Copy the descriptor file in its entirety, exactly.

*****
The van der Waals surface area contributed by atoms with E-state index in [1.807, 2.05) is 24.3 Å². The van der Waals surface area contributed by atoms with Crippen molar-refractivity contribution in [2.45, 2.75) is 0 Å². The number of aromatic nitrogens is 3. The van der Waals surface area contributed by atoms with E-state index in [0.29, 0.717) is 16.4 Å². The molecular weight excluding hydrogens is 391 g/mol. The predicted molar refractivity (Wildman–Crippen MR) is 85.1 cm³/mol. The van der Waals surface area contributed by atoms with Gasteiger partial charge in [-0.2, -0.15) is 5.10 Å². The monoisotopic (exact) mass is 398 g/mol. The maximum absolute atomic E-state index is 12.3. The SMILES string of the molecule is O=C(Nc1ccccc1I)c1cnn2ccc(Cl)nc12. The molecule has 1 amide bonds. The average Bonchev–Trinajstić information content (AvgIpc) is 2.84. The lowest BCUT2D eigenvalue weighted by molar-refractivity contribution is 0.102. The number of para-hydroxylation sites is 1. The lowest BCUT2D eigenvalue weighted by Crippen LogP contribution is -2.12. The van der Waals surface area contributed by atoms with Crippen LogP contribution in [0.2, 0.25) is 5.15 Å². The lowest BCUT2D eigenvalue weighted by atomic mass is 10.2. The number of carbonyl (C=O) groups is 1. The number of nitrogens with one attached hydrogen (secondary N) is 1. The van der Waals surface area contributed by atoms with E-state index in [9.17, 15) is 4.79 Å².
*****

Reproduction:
The van der Waals surface area contributed by atoms with E-state index in [1.807, 2.05) is 24.3 Å². The van der Waals surface area contributed by atoms with Crippen molar-refractivity contribution in [2.45, 2.75) is 0 Å². The number of aromatic nitrogens is 3. The van der Waals surface area contributed by atoms with E-state index in [0.29, 0.717) is 16.4 Å². The molecular weight excluding hydrogens is 391 g/mol. The predicted molar refractivity (Wildman–Crippen MR) is 85.1 cm³/mol. The van der Waals surface area contributed by atoms with Gasteiger partial charge in [-0.2, -0.15) is 5.10 Å². The monoisotopic (exact) mass is 398 g/mol. The maximum absolute atomic E-state index is 12.3. The SMILES string of the molecule is O=C(Nc1ccccc1I)c1cnn2ccc(Cl)nc12. The molecule has 1 amide bonds. The average Bonchev–Trinajstić information content (AvgIpc) is 2.84. The lowest BCUT2D eigenvalue weighted by molar-refractivity contribution is 0.102. The number of para-hydroxylation sites is 1. The lowest BCUT2D eigenvalue weighted by Crippen LogP contribution is -2.12. The van der Waals surface area contributed by atoms with Crippen LogP contribution in [0.2, 0.25) is 5.15 Å². The lowest BCUT2D eigenvalue weighted by atomic mass is 10.2. The number of carbonyl (C=O) groups is 1. The number of nitrogens with one attached hydrogen (secondary N) is 1. The van der Waals surface area contributed by atoms with E-state index in [9.17, 15) is 4.79 Å².